Tech Talent: This Former Pop-Up Chef Is Cooking Up Some New Coding Skills

Andrew Bantug

Chef Andrew Bantug knows the struggles of a small business. His Filipino pop-up style restaurant, held last year, had all the the hustle, demand and finance-crunching stresses of startup life.

Now, he sees that same challenge echoed in technology as he makes the transition into programming through General Assembly‘s Web Development Immersive program. “I’m someone who loves to create experiences for people that enrich their lives. I did that with cooking, and now I’m going to do it with technology,” says Bantug.

Check out Bantug’s credentials as he looks for the right mid-size company to invite him to join their team, and learn why he’d rather be a master in one language versus a jack-of-all-trades.

What is your previous education?

I graduated from the Culinary Institute of America in 2008. I built my career as a chef over the next 8-9 years.

Why the interest in the technology field?

I began writing code more out of curiosity than passion, but as I learned and started to build apps, that quickly changed. When I tell people I used to be a chef and now I’m a web developer, they always say that it’s such a dramatic change. And while they’re right, I also see some similarities that explain why I love writing code. One way to describe a chef’s job is to take raw ingredients and apply different techniques to prepare them and make them edible; then to take these prepared ingredients and combine them into dishes. And then, to take these dishes and combine them to make a menu; and build a team to make these dishes and create an experience for a party of diners.

I think code similarly starts at this raw ingredient level and builds and builds, all for the intent of creating a great experience for someone.

What tech projects have you worked on?

I’ve built and continue to maintain a couple of full-stack applications by myself. I like to tinker and build apps with new technologies, so these apps are more playgrounds that I’ve built for myself. I call the first ‘App React Planner’. It’s actually the first app I built with React and it’s designed to help plan and provide a visual representation of component trees. It was kind of a weird dynamic building a planning tool for a technology that was completely new to me at the time, but I’m glad I did it; it really helped me learn React well. I’m going to continue working on it and hopefully, it can help someone someday.

My other app is for data visualization of NBA stats. Before getting into web development, I was considering going down the data science path. Giving meaning to statistics is something that I’ve always been interested in. I took this opportunity to teach myself D3.js and GraphQL. D3 is a really powerful API that draws all sorts of charts and tables, so I’ve been wanting to learn it for a while. And GraphQL is a newer query language. Without going too deep, it’s really efficient and flexible. If you haven’t looked into it, you should!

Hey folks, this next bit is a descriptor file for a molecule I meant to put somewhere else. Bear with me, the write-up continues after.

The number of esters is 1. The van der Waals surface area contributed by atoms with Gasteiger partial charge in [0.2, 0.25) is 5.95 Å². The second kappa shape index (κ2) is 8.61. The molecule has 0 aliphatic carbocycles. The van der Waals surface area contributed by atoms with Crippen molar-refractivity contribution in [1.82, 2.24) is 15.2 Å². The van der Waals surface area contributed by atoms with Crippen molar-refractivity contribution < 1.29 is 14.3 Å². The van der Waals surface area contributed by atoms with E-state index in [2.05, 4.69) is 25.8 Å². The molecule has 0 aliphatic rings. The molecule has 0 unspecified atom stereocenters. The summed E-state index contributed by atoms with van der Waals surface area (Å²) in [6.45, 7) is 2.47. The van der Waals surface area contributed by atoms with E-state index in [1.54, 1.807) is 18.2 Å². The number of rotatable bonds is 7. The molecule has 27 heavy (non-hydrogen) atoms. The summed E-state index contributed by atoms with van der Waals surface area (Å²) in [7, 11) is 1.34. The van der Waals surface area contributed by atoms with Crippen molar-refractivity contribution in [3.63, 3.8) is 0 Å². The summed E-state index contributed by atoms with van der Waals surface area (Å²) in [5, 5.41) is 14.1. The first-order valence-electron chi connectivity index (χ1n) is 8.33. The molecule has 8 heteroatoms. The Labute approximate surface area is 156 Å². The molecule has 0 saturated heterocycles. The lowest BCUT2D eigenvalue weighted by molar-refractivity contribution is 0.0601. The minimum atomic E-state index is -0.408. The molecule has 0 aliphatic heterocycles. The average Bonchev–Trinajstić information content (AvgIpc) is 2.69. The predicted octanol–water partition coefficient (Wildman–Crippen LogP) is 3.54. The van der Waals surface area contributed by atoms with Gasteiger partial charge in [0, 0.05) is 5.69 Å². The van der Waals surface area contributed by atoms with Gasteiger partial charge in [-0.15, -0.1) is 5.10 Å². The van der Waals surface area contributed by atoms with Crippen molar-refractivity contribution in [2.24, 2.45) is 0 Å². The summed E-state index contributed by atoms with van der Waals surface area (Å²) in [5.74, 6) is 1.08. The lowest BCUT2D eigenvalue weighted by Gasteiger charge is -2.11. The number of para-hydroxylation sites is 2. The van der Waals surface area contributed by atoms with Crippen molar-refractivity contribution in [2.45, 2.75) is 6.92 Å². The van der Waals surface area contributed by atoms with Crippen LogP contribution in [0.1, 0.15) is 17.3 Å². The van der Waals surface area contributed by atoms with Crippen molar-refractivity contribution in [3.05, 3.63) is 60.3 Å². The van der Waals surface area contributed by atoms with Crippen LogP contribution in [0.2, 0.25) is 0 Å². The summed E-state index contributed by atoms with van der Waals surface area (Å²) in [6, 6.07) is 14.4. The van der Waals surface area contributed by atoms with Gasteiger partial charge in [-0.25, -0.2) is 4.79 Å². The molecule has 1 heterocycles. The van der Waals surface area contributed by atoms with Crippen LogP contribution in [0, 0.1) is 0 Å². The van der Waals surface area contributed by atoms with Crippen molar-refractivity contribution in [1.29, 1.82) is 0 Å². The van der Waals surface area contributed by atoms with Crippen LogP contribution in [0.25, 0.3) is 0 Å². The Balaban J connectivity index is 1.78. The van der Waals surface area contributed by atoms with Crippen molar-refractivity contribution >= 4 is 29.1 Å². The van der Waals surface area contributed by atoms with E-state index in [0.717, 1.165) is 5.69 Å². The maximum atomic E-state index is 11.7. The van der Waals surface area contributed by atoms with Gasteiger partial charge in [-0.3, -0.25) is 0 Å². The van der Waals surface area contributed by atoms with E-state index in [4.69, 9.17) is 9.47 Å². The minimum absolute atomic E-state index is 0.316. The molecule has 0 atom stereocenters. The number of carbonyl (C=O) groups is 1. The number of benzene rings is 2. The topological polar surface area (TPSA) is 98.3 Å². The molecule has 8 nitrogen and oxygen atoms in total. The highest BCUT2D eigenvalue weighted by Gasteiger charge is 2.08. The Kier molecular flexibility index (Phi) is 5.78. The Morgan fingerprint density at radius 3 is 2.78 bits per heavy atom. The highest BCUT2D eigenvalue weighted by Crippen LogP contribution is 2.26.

What tech/tools are essential to you as a developer?

Honestly, just a solid pair of headphones. Drowning out the rest of the world with music is the fastest way for me to slip into the zone when I’m feeling distracted/unfocused. Also, it’s  the non-tech things that have become essentials for me. Taking a walk to get some sun and clear my mind when I’m hitting a wall, or practicing some yoga/meditation when I wake up to get ready for my day.

How do you stay informed of emerging trends?

Mainly, I listen to podcasts. I like JavaScript Jabber and Syntax. I also try to stay up-to-date with Twitter, but that’s a little harder for me. I just don’t engage with social media that much.

What are your best technical or creative skills?

I’ve been feeling really good about my React. It’s not that I think I’m a master, but I’m writing it on a daily basis and I see myself getting better every time I look at code I wrote even just a week ago.

What’s next on your list to learn?

As much as I’d love to add another language to my toolbelt, I really want to go as deep as I can with JavaScript. My aim is to be a kung-fu master instead of a jack of all trades. I’m working my way through a book series called “You Don’t Know JS” that really digs into the nitty-gritty of Javascript. I’m flexible and would be excited to learn whatever makes the most sense to help get the job done.

Are you interested in working for a startup, mid-sized company, or a corporate giant?

At this time, I’m going to say a mid-sized company. I can see the appeal in all three categories and definitely want to experience all three, but the reason I say mid-sized is that it will have enough structure for someone to be focused on their specific job and not pulled ten different ways, and a level of community where people are investing in each other.

In the future, I probably will lean towards startup. I had a startup restaurant during my time as a chef and it’s something I’m really proud of. It’s an adventure I want to go on in the tech world eventually.

Interested in looking at Andrew’s credentials? Here you go! PortfolioGitHub, and LinkedIn.